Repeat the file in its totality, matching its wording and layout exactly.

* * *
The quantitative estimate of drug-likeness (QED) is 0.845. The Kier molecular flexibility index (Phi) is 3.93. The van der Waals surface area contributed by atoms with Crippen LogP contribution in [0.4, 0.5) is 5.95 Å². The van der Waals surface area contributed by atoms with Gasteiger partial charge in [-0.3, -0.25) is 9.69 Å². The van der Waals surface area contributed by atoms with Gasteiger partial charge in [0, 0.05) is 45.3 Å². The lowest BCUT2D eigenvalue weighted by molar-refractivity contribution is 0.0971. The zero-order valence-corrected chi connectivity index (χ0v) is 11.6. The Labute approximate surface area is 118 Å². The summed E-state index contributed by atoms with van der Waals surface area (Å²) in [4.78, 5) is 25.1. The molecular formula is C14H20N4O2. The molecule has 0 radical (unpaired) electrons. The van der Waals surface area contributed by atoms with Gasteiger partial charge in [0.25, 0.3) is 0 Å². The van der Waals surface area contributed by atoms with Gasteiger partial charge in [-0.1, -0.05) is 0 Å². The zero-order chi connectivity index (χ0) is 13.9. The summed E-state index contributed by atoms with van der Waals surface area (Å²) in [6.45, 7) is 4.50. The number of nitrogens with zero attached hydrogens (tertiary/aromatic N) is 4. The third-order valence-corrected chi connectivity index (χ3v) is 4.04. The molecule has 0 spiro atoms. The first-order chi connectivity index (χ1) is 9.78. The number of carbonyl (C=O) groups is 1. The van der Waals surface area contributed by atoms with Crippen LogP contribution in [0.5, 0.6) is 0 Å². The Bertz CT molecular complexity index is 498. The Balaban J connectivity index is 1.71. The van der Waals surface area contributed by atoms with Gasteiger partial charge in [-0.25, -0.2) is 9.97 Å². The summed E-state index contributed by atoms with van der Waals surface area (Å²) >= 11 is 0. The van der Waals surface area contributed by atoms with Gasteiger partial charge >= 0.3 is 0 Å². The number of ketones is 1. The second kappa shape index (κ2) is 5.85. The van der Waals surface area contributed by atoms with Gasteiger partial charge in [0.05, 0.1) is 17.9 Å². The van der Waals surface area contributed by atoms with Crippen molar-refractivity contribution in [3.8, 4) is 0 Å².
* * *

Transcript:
The quantitative estimate of drug-likeness (QED) is 0.845. The Kier molecular flexibility index (Phi) is 3.93. The van der Waals surface area contributed by atoms with Crippen LogP contribution in [0.4, 0.5) is 5.95 Å². The van der Waals surface area contributed by atoms with Gasteiger partial charge in [-0.3, -0.25) is 9.69 Å². The van der Waals surface area contributed by atoms with Gasteiger partial charge in [0, 0.05) is 45.3 Å². The lowest BCUT2D eigenvalue weighted by molar-refractivity contribution is 0.0971. The zero-order valence-corrected chi connectivity index (χ0v) is 11.6. The Labute approximate surface area is 118 Å². The summed E-state index contributed by atoms with van der Waals surface area (Å²) in [4.78, 5) is 25.1. The molecular formula is C14H20N4O2. The molecule has 0 radical (unpaired) electrons. The van der Waals surface area contributed by atoms with Gasteiger partial charge in [0.25, 0.3) is 0 Å². The van der Waals surface area contributed by atoms with Gasteiger partial charge in [-0.1, -0.05) is 0 Å². The zero-order chi connectivity index (χ0) is 13.9. The summed E-state index contributed by atoms with van der Waals surface area (Å²) in [6.45, 7) is 4.50. The number of nitrogens with zero attached hydrogens (tertiary/aromatic N) is 4. The third-order valence-corrected chi connectivity index (χ3v) is 4.04. The molecule has 0 spiro atoms. The first-order chi connectivity index (χ1) is 9.78. The number of carbonyl (C=O) groups is 1. The van der Waals surface area contributed by atoms with Crippen LogP contribution in [0.5, 0.6) is 0 Å². The Bertz CT molecular complexity index is 498. The Balaban J connectivity index is 1.71. The van der Waals surface area contributed by atoms with Gasteiger partial charge in [-0.25, -0.2) is 9.97 Å². The summed E-state index contributed by atoms with van der Waals surface area (Å²) >= 11 is 0. The van der Waals surface area contributed by atoms with Gasteiger partial charge >= 0.3 is 0 Å². The number of ketones is 1. The second kappa shape index (κ2) is 5.85. The van der Waals surface area contributed by atoms with Gasteiger partial charge in [0.05, 0.1) is 17.9 Å². The van der Waals surface area contributed by atoms with Crippen molar-refractivity contribution in [3.8, 4) is 0 Å².